There is nothing pretty about my very good friend Casey. Neither her name, face, skin, body, nor hair are attractive. Her house is the ugliest house in our neighborhood. Even her car is ugly. She does not have great taste in what she wears, how she decorates her house, or even her choice of a career or mate. However, she does have a beautiful baby. Wherever she goes, people rave about her baby. That’s the problem. People – including Casey – can’t believe she has such a beautiful baby. Strangers stop and stare in amazement saying, “Wow, what a beautiful child,” as though wondering how such a conventionally un-pretty woman could possibly have such a beautiful baby. What should we be saying to Casey instead?
–L.G., Baltimore, MD
What to say about baby?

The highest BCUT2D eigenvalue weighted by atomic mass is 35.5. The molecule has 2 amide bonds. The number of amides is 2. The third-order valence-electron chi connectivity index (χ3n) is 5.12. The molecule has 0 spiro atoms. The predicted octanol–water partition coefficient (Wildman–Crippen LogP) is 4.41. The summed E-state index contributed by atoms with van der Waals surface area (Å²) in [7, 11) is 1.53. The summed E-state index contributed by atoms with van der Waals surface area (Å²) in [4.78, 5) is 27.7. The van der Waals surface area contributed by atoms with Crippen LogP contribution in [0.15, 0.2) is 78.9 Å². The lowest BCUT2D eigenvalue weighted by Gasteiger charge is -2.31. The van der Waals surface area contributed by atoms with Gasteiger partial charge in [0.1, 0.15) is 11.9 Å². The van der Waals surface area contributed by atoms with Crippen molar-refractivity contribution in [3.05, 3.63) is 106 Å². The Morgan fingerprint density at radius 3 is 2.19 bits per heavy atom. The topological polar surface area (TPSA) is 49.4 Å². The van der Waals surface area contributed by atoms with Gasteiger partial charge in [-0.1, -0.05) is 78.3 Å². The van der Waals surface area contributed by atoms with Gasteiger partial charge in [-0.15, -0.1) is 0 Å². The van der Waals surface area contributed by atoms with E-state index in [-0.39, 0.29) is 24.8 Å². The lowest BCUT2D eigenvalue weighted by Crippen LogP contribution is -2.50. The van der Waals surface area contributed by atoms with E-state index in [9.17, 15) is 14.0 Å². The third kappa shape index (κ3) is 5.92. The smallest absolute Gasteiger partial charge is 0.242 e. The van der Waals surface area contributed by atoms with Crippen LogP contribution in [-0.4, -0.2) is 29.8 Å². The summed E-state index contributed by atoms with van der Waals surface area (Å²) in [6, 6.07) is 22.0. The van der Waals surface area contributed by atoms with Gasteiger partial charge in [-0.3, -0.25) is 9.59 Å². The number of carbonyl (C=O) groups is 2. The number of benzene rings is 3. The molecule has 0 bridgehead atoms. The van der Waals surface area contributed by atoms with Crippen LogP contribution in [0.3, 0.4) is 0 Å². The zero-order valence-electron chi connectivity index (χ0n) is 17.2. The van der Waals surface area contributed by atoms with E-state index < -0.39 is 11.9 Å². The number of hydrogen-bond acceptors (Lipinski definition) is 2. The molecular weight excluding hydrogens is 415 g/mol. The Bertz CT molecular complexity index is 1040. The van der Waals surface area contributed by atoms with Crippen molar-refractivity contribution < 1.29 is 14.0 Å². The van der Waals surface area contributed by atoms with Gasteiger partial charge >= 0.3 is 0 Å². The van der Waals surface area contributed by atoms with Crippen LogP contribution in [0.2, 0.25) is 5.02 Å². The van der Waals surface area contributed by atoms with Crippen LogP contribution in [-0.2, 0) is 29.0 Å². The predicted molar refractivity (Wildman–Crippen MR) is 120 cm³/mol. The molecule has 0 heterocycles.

Most everybody loves a baby and even when the baby isn’t so pretty or handsome we tend to gush about its looks by predicting that she looks intelligent and he looks like a football player or ‘bruiser.’
Soon there will be other ways to praise the parents and encourage the child when you see him or her riding their scooter, tossing a basketball through the hoop or speaking in sentences. Look for other words to express your approval and admiration.
Apparently, the hormone oxytocin, produced by the hypothalamus gland (the size of an almond size it connects the brain stem that links the nervous system to the endocrine), increases good feelings in adults when they interact, or even see, a baby. Instead of dwelling on the baby’s attractiveness, say something such as, “She looks so intelligent (or alert),” take the emphasis off of how handsome the child is, because looks aren’t everything.
The most successful people aren’t necessarily the best looking.
Whether or not you are the parent, take another approach by playing with the child, which will help to develop the skills needed for a healthy social life.
Try being playful. Even if it is “peek-a-boo, I see you,” when staring into the stroller of an alert baby.
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Accepting A Compliment